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    A recent study suggests that clay minerals are the reason earth’s radars are reflecting off the south pole of Mars. Originally hypothesized to be liquid water, researchers at Toronto’s York University have identified common types of clay there. Specifically, Smectites can be the explanation for radar signals bouncing, which takes away the hope that the red planet has lakes on it.

    Isaac Smith the lead researcher and York University assistant professor said “Since being first reported as bodies of water, the scientific community has shown skepticism about the lake hypothesis and recent publications questioned if it was even possible to have liquid water,”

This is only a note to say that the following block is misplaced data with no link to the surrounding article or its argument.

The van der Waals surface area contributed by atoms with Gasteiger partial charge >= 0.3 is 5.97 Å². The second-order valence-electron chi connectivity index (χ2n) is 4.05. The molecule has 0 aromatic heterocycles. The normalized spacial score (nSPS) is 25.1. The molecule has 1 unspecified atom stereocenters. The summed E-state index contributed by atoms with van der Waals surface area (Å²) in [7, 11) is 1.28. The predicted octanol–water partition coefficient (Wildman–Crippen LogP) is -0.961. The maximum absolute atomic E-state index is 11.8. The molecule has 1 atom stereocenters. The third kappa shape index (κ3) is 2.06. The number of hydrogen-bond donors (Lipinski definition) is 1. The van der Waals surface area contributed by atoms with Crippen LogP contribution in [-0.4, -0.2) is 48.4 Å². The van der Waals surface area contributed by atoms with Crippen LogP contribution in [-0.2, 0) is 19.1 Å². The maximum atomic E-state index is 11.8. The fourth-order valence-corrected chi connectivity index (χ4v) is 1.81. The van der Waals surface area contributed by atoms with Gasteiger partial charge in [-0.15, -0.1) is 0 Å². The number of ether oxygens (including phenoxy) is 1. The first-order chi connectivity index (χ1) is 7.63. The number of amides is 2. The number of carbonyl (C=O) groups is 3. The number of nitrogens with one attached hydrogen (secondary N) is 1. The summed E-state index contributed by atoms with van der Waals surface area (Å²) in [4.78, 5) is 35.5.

The findings can be found in a peer-reviewed scientific journal Geophysical Research Letters, published on Thursday. In 2018, the European Space Agency’s Mars Express orbiter found evidence of lakes buried deep below the ice cap on its south pole. This led to the possibility of a potentially habitable environment on Mars.

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